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Dear Readers,

Tomorrow, for the first time since I started writing the newsletter in April, I’ll be taking a Thursday off, so please consider this email your stand-in for the regular Thursday Newsletter. My partner and I had some very small and most likely safe family-oriented Thanksgiving plans, but last week we decided to cancel them out of an abundance of caution, like millions of other Americans are doing in response to the latest pandemic spikes. Instead it will just be the two of us and way too much turkey, plus some Zoom calls. This sucks, I’m sure we all agree, but hopefully in a few months we can embrace life once again having made it intact through this bleakest of winters.

In the meantime, today we have a roundup of takes responding to outgoing Secretary of State Mike Pompeo’s visit to an Israeli settlement in the West Bank last week—the highest-profile visit to a settlement by a US official to date. Pompeo declared the Boycott, Divestment, and Sanctions (BDS) movement to be antisemitic and announced that going forward, all goods manufactured in the West Bank will be marked as made in Israel, erasing any distinction liberal Zionists might have drawn between Israel proper and the occupied territories. As Mairav Zonszein reported for Jewish Currents this week, it’s not at all clear that Joe Biden or his newly announced foreign policy team will expend political capital reversing these policies, or others that the Trump administration has made to entrench Israel’s occupation.

Below, we have some brief responses to the Pompeo visit from Inès Abdel Razek of the Palestine Institute for Public Diplomacy, Lara Friedman of the Foundation for Middle East Peace (a Jewish Currents contributing writer), and Peter Beinart and Joshua Leifer of Jewish Currents. This is part of a new format we’re still experimenting with, so we welcome your feedback. And with that, have a happy and safe Thanksgiving!

Best,

David Klion

Inès Abdel Razek (Advocacy Director for the Palestine Institute for Public Diplomacy): Pompeo’s announcements are a continuation of the past four years of Trump’s assaults that have choked the Palestinian people’s rights, accelerated annexation, and normalized colonization. Every day we see settlements grabbing more land and resources. Sophisticated infrastructure has been built over decades for the exclusive benefit of Jewish settlers, to fulfill an ethnonational supremacist project in which Palestinians are just a “problem” to get rid of. The international trade of goods and services produced in settlements, valued in the millions of dollars, only fuels its expansion.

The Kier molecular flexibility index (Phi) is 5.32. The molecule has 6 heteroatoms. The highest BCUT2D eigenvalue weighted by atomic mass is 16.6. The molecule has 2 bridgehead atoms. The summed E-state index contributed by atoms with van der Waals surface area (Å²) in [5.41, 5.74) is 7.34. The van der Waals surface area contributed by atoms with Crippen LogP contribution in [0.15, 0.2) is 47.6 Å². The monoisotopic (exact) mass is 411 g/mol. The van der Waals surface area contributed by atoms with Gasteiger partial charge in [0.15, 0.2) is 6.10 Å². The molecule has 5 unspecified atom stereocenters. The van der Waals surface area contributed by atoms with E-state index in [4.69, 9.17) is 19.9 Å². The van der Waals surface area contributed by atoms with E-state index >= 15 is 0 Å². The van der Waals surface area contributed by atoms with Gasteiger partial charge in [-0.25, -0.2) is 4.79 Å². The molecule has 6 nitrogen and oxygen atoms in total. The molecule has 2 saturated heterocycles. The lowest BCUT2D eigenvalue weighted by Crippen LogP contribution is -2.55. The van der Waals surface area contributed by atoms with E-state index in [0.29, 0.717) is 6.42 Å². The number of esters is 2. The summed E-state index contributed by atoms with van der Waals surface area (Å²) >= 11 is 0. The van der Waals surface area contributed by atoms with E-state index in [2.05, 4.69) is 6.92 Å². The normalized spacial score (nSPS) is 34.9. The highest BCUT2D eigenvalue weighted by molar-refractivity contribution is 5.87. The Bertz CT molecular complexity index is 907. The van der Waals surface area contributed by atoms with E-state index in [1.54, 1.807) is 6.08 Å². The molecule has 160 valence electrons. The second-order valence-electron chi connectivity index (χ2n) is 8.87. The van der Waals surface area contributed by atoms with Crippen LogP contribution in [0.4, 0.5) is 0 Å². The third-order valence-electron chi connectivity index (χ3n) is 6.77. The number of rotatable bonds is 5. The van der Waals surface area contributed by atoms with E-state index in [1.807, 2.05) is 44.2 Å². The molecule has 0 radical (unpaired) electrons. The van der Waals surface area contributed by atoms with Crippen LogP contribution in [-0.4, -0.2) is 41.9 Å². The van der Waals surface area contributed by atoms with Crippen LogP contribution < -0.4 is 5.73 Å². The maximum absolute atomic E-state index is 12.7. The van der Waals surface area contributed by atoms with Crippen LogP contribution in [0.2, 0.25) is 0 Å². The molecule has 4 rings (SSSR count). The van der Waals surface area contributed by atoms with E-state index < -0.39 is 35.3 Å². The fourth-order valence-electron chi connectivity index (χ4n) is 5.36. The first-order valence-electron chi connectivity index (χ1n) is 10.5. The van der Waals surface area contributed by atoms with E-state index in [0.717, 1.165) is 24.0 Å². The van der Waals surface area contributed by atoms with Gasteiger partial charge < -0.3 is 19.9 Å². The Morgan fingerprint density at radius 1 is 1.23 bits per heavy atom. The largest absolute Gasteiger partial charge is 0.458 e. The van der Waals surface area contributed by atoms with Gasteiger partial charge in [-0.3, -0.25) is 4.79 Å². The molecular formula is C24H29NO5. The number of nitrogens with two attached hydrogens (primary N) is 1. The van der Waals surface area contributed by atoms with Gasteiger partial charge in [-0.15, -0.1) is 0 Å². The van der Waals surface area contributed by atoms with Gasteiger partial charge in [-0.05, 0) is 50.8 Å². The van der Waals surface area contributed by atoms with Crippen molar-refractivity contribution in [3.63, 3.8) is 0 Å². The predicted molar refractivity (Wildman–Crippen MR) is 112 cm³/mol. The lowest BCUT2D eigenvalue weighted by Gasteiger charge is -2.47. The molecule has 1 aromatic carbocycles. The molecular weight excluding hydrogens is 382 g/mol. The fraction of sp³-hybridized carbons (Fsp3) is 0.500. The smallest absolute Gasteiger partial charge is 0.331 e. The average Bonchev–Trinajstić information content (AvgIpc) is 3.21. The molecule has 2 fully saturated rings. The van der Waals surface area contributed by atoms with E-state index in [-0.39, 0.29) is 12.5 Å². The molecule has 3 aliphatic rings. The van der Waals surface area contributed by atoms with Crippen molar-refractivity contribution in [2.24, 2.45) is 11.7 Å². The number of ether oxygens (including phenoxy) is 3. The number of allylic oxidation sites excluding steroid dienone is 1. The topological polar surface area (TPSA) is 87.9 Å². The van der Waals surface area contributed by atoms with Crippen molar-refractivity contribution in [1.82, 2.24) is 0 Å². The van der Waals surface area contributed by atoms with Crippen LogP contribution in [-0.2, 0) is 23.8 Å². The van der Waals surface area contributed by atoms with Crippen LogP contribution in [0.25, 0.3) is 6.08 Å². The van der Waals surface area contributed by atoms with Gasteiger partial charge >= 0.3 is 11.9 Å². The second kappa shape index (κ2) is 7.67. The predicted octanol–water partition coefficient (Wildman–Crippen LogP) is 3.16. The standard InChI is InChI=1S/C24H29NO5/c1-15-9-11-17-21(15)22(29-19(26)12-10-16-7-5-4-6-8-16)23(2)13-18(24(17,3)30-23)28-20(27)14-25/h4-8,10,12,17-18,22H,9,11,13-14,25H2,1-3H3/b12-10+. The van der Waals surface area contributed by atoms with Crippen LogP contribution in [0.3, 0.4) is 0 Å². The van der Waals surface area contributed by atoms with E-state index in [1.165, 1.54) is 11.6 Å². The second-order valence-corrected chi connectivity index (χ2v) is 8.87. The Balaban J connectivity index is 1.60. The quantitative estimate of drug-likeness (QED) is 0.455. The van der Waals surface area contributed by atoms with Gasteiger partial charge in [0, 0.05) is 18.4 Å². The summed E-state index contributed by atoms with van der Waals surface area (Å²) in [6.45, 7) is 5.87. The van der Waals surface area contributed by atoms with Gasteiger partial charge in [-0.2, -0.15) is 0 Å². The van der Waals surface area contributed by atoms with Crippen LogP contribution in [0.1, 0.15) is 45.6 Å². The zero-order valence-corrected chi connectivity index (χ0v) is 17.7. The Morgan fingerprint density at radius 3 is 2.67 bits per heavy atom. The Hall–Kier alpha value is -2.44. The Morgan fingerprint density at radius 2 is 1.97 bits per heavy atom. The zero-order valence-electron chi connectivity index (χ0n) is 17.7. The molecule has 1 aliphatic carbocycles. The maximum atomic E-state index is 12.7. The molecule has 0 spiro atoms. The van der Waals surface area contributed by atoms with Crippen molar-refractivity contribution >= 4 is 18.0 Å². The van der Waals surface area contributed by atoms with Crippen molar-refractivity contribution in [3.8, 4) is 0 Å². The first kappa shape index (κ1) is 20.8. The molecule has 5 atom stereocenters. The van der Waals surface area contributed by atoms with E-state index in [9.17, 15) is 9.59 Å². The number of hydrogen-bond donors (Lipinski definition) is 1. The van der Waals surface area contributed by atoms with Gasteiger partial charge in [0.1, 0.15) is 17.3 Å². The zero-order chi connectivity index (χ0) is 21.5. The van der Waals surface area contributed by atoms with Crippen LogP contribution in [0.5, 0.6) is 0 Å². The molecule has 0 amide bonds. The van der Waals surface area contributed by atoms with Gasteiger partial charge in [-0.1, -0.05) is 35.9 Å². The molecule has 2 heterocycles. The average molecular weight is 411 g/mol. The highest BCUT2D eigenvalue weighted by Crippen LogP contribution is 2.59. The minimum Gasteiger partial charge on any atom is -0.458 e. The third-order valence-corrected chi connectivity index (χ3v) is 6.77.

It is important not to forget that behind political decisions made from the comfort of cushy offices, there are people—people whose homes are demolished, who can’t access water, who have their olive trees and livelihoods destroyed, who have to go through military checkpoints every day or who are arbitrarily detained by military courts for protesting. We are exhausted from being constantly portrayed as rejectionists and having to prove that apartheid exists while being accused of antisemitism or terrorism for resisting.

While Palestinians don’t have high expectations for a Biden administration, the next four years can hopefully allow the American political and grassroots forces who are ready to push back against Israel’s impunity to grow and to mobilize against these injustices without being harassed and delegitimized. Similarly, I hope the US government can stop patronizing the Palestinian people about our political leadership as it actively continues to sponsor the Oslo-engineered system that maintains dependency and denies us our political agency.

Lara Friedman (president of the Foundation for Middle East Peace, Jewish Currents contributing writer): Since taking office, the Trump administration has openly pursued a focused, extraordinarily successful policy aimed at erasing the “peace process” and all of its artifacts, and replacing them with the normalization—and, as much as possible, the implementation—of the Greater Israel political project. One by one, the Trump administration has been ticking items off the “Greater Israel” wishlist. Recognize Jerusalem? Check. Cut aid to Palestinian refugees? Check. Humiliate and marginalize the Palestine Liberation Organization and the Palestinian Authority? Check. Legitimize settlements and greenlight annexation? Check, check.